Uncertain Future for European Parts Suppliers

Amid economic turmoil in Europe, auto parts suppliers are seeing drastically reduced sales. Changes in EU regulations have also added another layer of difficulty for these suppliers.

The exchange rate is a likely factor in these reduced sales. With the Euro still currently stronger than the dollar, parts suppliers might be able to export parts from American factories to European auto companies for less than the price of producing the same parts in Europe. The uncertain futures in many European nations also likely does not inspire hope in auto manufacturers relying on European parts suppliers who may be forced into bankruptcy due to economic downturn.

http://www.autonews.com/apps/pbcs.dll/article?AID=/20130506/OEM10/305069942/whats-next-for-suppliers-in-a-changing-europe#axzz2SZab8nzV

2 comments to Uncertain Future for European Parts Suppliers

  • To my knowledge, all large US and EU suppliers now have a global portfolio that tracks global auto sales. Brose, which we visited, is an example, with sales in the EU / China / NAFTA / Brazil / Southeast Asia that reflect the size of those markets, and with customers that are a who’s who of the motor vehicle industry. While problems in the EU will hurt profits, this recession is not coming off the peak of an M&A boom and so large suppliers have what they believe to be manageable debt loads.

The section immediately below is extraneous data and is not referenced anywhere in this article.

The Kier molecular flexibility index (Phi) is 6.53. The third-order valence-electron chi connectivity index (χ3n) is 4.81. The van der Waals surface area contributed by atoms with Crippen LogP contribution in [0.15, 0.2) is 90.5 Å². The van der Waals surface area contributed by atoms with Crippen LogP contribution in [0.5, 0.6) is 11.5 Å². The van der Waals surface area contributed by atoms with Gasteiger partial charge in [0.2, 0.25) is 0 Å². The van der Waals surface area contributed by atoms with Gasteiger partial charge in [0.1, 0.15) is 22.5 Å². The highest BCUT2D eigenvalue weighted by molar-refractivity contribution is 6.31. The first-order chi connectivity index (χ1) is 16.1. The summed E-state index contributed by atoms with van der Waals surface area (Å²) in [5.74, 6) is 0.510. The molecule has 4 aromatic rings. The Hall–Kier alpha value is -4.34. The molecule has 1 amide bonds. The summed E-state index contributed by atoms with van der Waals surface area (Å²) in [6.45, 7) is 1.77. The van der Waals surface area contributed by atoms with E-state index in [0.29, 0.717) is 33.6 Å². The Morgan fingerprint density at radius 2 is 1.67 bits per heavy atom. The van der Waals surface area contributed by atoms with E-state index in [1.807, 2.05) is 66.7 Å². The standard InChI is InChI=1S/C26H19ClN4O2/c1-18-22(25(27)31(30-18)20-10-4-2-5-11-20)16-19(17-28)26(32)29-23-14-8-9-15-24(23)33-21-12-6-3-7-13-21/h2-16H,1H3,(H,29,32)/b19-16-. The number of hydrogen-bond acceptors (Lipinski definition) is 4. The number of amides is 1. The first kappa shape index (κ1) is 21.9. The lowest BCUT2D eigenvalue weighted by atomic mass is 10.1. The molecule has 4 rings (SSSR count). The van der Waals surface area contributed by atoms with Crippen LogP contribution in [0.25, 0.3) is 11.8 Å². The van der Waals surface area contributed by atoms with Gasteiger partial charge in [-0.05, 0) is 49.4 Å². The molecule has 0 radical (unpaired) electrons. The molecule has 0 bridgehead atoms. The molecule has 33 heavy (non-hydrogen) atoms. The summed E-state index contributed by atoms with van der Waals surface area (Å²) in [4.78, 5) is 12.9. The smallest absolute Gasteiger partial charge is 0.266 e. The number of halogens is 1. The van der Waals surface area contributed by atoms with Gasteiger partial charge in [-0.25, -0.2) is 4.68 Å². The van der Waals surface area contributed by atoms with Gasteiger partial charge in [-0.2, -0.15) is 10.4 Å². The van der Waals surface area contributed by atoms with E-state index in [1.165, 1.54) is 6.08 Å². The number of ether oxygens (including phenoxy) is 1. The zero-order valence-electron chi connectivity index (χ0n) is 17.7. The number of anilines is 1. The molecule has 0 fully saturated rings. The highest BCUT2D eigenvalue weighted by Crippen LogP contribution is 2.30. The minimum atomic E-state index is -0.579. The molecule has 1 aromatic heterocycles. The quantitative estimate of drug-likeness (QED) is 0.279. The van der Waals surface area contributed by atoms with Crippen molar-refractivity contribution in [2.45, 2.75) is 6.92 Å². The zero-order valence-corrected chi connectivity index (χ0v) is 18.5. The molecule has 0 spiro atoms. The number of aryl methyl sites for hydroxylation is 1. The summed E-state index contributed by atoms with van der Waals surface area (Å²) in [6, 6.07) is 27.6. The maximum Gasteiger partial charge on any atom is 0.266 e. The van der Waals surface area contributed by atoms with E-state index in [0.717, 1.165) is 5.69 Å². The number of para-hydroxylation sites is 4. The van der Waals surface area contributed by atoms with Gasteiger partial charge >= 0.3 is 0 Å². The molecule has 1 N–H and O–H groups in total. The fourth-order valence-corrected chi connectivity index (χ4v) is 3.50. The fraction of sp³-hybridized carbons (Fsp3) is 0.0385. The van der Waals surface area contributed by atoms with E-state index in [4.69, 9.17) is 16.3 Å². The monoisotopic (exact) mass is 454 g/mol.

Smaller suppliers (in Germany, the Mittelstand or middle companies) are not so insulated. We were unable to go into Delphi this time around, but I think we would have heard about “watch lists” of smaller and specialty suppliers that may be vulnerable. So the question is whether there might be DIP financing available if bad turns to worse (or worst). My sense is that this time around – unlike in 2008-9 – Chapter 11 restructuring bankruptcies are possible.

    Finally, I wonder about Japanese suppliers. My impression is that they are less diversified in terms of geography and customer base. There are exceptions (Denso and Yazaki, to name two). I’d really like a study of them, to know whether they are falling behind. What I do know is that very few show up as PACE competition finalists.

  • cookg15

    The flexibility that a global portfolio provides seems to be essential with the current state of the industry. The easiest way to maximize returns are to use trade laws and cheaper labor/other costs in different countries to adapt your business model to match the global economic landscape. While some suppliers are sending business to Asia and Latin America now because of cheaper costs, once Europe stabilizes and the costs are low, perhaps the business will return because of low costs and better opportunities for suppliers.

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